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Why putting women in power is smart business

The difference between gender decision-making processes could mean a lot to your company
  • Former Wall Street analyst Sallie Krawcheck says higher-ups should stop telling women to "act like men."
  • Instead, Krawcheck suggests drawing on the unique viewpoint of women that include things such as greater risk awareness and holistic decision-making.

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A couple is sitting down at a candlelit table, preparing themselves for a delicious dinner. When the waiter comes over, the man immediately orders a big, juicy steak.

The woman mulls over the menu a little longer — she thinks about ordering the steak, but decides not to (she ate a steak last week). She goes through each of the other options, much to her husband’s chagrin, and decides to order salmon, a healthy balance to the indulgent meal she had the last time they visited the restaurant.

The next week, the husband dies from a heart attack due to uncontrolled high cholesterol. It looks like he should have ordered the salmon, huh?

For Sallie Krawcheck — who spoke at Inman Connect New York this year — this story is about more than the woes of eating one too many steaks; it shows an integral difference between the way men and women think. Although the man made a more efficient decision in the moment, the woman made a more holistic decision that was better in the long run.

When applied to the business world, she says this difference could tip the scales between life and death for a company.

That’s the topic of Own It! The Power of Women At Work, Krawcheck’s book outlining the value of having more women in leadership positions.

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Trust yourself

Krawcheck, a former Wall Street analyst, says she learned to wield her power as a 29-year-old mother who was struggling to get back into the workforce after a brief hiatus.

She was rejected by some of the biggest companies, such as Merrill Lynch and Morgan Stanley, before she landed at Stanford Bernstein — a smaller and less well-known management company.

Her first assignment was a research report about American General — a company with its hand in a number of areas, including mortgage lending.

As she dug through the numbers, Krawcheck came to a startling realization: “I believed the rapid growth was masking something: deterioration in quality.”

She sent the report a representative at American General, who gave her a piece of “advice”: Don’t publish this report.

Krawcheck published it anyway, and she cited the fact that the numbers were more than numbers to her. They represented families and individuals who were working to make their lives better and who needed to know their investments were in danger.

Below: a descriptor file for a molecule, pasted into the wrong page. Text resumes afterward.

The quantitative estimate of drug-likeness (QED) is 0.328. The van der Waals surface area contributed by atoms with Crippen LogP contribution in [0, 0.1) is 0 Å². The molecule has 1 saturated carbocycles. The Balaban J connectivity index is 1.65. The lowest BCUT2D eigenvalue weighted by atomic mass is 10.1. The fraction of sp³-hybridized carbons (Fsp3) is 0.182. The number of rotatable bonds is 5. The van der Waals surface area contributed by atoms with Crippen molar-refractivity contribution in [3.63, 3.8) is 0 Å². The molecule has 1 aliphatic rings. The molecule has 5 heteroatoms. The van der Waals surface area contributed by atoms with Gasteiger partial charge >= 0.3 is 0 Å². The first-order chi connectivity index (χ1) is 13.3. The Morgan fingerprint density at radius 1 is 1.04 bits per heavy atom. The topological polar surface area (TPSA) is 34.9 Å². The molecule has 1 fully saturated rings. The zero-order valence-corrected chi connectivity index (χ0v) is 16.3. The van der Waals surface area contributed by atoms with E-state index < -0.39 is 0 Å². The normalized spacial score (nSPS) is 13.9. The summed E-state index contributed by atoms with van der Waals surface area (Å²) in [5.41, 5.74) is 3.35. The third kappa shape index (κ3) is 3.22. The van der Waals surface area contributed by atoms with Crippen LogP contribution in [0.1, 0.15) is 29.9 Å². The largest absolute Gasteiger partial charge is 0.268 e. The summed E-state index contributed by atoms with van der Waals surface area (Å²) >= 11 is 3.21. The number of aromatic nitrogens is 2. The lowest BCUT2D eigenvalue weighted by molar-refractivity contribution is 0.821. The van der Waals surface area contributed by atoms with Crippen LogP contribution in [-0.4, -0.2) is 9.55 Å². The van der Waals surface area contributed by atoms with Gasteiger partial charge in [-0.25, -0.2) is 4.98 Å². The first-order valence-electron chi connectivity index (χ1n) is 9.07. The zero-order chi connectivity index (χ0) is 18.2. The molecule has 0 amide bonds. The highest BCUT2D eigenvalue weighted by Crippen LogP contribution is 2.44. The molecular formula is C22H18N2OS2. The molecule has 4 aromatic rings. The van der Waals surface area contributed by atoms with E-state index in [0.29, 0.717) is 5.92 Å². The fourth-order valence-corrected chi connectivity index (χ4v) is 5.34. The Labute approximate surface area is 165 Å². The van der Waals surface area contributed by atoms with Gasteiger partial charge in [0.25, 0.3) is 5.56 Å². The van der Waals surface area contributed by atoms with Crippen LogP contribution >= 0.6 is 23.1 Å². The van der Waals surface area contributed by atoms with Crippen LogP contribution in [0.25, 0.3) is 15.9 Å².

A month later, American General was floundering due to what Krawcheck had predicted.

Quit telling women to think like men

Krawcheck said the relationship focus she brought to the report allowed her to see beyond the data — something that some male bosses write off as women being “too emotional.”

“Quit telling women to think like men,” she said. “There’s so much power in diversity. It is by adding difference that we draw better results.”

So what other things do women bring to the workplace?

  • Women bring a longer-term orientation.
  • Women bring risk awareness. Women ask what the downside is.
  • Women bring holistic decision-making. Men may make an efficient decision, but women tend to make slower (but potentially better) decisions. Remember the steak?
  • Women bring a love of life-long learning and a sense of purpose.

“The research shows that when you have women in positions of power, companies have higher returns on equity, lower risk, greater client focus, greater employee engagement and greater innovation,” she said.

Women are the present and the future

Beyond the workplace, Krawcheck says women have enormous economic power that drives the current economy and will bolster it in years to come.

She noted that women have $5 trillion in investible assets and represent 80 percent in overall spending, comprise half of the current workforce and start businesses at twice the rate of men.

“For women to connect with more money; it’s good for women, it’s good for our children, it’s good for closing the retirement savings gap, which is a crisis. It’s good for businesses, economy, society,” she said.

“And just think, gentlemen — for those who aren’t totally convinced — do you have any women customers?”

Email Marian McPherson